Debian's stance on KDE copyright and licensing issues

08 Oct 1998

There has been much controversy about the various licence conditions under which KDE [1] and Troll Tech [2]'s Qt library are distributed, and about the relationship between these two licences.

This document attempts to focus on the aspects of this situation that have resulted in Debian [3]'s decision to cease distribution of KDE binaries via Debian Internet sites and official CD-ROMs.

It should be noted that this action has not been taken out of any antagonism towards non-free [4] software, or KDE, but purely on the basis that the various licences combine in a way that fails to grant Debian (or anyone else) the right to distribute these binaries.

The Problem

  1. Troll Tech's Qt library is distributed under a licence [5] that includes this condition: You may copy this version of the Qt Free Edition provided that the entire archive is distributed unchanged and as a whole, including this notice.
  2. The KDE code is licensed under the GNU GPL v2 [6]
  3. Currently, KDE must be linked against Qt in order to produce usable binaries.

Clause 2.b. of the GPL reads:

You must cause any work that you distribute or publish, that in whole or in part contains or is derived from the Program or any part thereof, to be licensed as a whole at no charge to all third parties under the terms of this License.

The corollary of this is that if you link the GPLed KDE code against Troll Tech's Qt library, and distribute it, you must distribute it under the GPL.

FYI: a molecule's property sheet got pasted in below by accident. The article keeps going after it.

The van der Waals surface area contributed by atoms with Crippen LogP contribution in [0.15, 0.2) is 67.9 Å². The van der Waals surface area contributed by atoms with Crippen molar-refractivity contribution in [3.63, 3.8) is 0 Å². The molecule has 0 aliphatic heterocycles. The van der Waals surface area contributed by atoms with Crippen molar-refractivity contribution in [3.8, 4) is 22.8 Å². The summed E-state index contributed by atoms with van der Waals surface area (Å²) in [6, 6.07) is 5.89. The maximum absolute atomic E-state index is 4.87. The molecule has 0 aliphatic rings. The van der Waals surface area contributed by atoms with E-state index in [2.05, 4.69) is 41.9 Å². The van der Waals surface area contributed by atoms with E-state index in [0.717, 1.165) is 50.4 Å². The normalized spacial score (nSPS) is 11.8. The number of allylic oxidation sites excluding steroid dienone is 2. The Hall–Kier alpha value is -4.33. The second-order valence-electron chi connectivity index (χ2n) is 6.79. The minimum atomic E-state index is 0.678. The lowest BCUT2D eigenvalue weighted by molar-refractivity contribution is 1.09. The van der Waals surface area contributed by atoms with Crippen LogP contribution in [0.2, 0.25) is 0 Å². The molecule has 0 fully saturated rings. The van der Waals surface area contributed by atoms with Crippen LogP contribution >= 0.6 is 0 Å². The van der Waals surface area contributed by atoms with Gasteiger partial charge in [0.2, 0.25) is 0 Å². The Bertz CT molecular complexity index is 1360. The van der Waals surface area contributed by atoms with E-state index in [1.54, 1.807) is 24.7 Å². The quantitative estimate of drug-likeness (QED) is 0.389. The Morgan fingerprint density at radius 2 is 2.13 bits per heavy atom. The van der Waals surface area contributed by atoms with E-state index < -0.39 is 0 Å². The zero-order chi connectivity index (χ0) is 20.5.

However, the GPL insists that you grant the right to modify the complete source of a program distributed under its terms, which is clearly in conflict with Qt's licence conditions.

Clause 7 of the GPL reads:

7. If ... for any other reason ... conditions are imposed on you ... that contradict the conditions of this License, they do not excuse you from the conditions of this License. If you cannot distribute so as to satisfy simultaneously your obligations under this License and any other pertinent obligations, then as a consequence you may not distribute the Program at all.

So, we have been denied the right to ``distribute the Program at all''.

Potential Solutions

  1. Licence change

    Since it is the choice of licence that has given us this problem, one possible solution is to change the licence. It is perfectly possible to distribute a program under a licence that reads something like: